Dr. Brandon Quillian (2 students) Development of Ruthenium (II) Homogenous Organometallic Catalysts for Non-Oxidative Coupling of Olefins and Arenes. Currently, my group is working on numerous projects ranging from organic synthesis to catalysis. A brief description of each project is shown below. This is a multidisciplinary study utilizing techniques and principles from organic, inorganic, organometallic chemistry and catalysis. To describe the overall project as succinctly as possible, we are making metals soluble in fairly non-polar, organic solvents to convert organic molecules into value added molecules and studying the mechanism of action. The organic scaffolding confers solubility to the metal in organic solvents, which allows characterization of the metal-organic ligand complex by common spectroscopic techniques. Because reactions occur through molecular collisions, soluble metal complexes should, in theory, react faster with organic substrates at lower temperatures; thus requiring less energy as compared to heterogeneous catalysis. In addition, the reaction of the metal-complex with organic substrates can be monitored by a number of spectroscopic techniques to determine the rate and mechanism of the reaction. Numerous analytical techniques are utilized in this study including nuclear magnetic spectroscopy, infrared spectroscopy, ultraviolent-visible spectroscopy, single X-ray crystallography, gas chromatography, mass spectrometry and cyclic voltammetry. Students who engage in his chemistry will be trained in handing air- and moisture sensitive compounds and will become familiar with a myriad different chemical disciplines. Project 1: Synthesis of Ru(II) organometallic olefin hydroarylation catalysts: From ethylbenzene styrene is produced and subsequently transformed into polystyrene, which is subsequently molded into insulating products. We are attempting to prepare ruthenium catalysts supported by organic molecules to convert benzene into alkyl benzenes by a less energy intensive and greener process. The main impetus of this project is to selectively prepare ethylbenzene at lower temperatures and good efficiency. Project 2. Screening Ru(II) organometallic alcohol dehydration catalysts: Although alcohols commonly dehydrate in the presence of strong acid, it is rare under basic conditions. A catalyst developed in my laboratory converts alcohols into their corresponding alkenes under basic conditions. These catalysts are currently being examined for applicability for other alcohols and its mechanism of action. Project 3. Coupling polymer-coated nanorods with a drug to prepare an anti-cancer therapeutic: In collaboration with Dr. Stone, my group is developing methods to selectively couple polymer-coated nanorods to an anticancer drug via a photo-labile linker. We are optimizing conditions to selectively connect the amine portion of the linker to the carboxylic acid moieties of the polymer and the alcoholportion of the linker with drug methotrexate. If this project is successful, we expect to produce a nanoroddrug conjugate system that spontaneous releases the drug under ultra violate radiation exposure. Project 4. Preparation of new organic ligands: Homogeneous catalyst design is heavily influenced by the organic support ligand. Small changes to the support ligand can equate to alternate reactivity. We are currently designing new organic ligands to support metals and examining these new ligand-metal support systems for new types of reactions and comparing reactivity of known reactions.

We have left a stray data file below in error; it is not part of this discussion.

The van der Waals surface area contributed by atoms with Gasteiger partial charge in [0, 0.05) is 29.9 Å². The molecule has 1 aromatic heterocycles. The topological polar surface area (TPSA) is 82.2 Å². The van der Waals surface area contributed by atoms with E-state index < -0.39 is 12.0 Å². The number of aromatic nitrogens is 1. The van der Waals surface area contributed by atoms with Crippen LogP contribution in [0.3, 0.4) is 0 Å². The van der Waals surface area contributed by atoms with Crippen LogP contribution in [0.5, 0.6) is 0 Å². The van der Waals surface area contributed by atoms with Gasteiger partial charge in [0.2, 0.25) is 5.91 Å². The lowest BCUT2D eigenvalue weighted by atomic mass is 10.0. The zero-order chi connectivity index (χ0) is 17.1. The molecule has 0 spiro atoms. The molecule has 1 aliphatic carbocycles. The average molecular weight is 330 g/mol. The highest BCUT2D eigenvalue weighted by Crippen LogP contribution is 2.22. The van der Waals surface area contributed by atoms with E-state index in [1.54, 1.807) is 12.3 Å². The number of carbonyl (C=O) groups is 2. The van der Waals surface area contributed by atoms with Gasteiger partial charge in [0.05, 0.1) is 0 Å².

Dr. Mitch Weiland: (1 student) Identification of the Membrane Inserting Regions within Human Perforin. Innate immunity is a rapid and efficient surveillance system effectively detecting and eliminating intruding pathogens. In the event the innate immune system is excessively activated or dysregulated, the results can lead to attack of “self” cells. Recurrent bacterial infection, several autoimmune and neurodegenerative diseases, such as lupus or Alzheimer’s disease respectively, have been linked to such activity. Therefore, modulation of immune system components is considered a promising direction in drug discovery. However, before such drugs can be developed, the molecular details of how these innate immune proteins function needs to be elucidated. Recently the protein crystal structure of mouse perforin, a protein involved with innate immunity and a homolog of the human perforin, has been solved and was shown to contain two transmembrane helical bundles (TMH). TMHs in the bacterial protein perfringolysin-O (PFO), from Clostridium perfringens, have been well characterized and shown to insert into cell membranes, ultimately forming a pore-like structure capable of osmotic lysis. The goal of this research project is to use PFO as a scaffold protein to determine if the TMH regions within human perforin also function in membrane insertion. This will be accomplished by using recombinant DNA techniques to replace the existing PFO TMH regions with those in human perforin. Understanding the molecular details of perforin may allow pharmaceutical researchers to predict and create compounds that offer promising outcomes in the regulation of innate immunity. Students working on this project will be exposed to DNA purification, Polymerase Chain Reaction (PCR), gel electrophoresis, protein purification techniques, hemolytic assays, and western blotting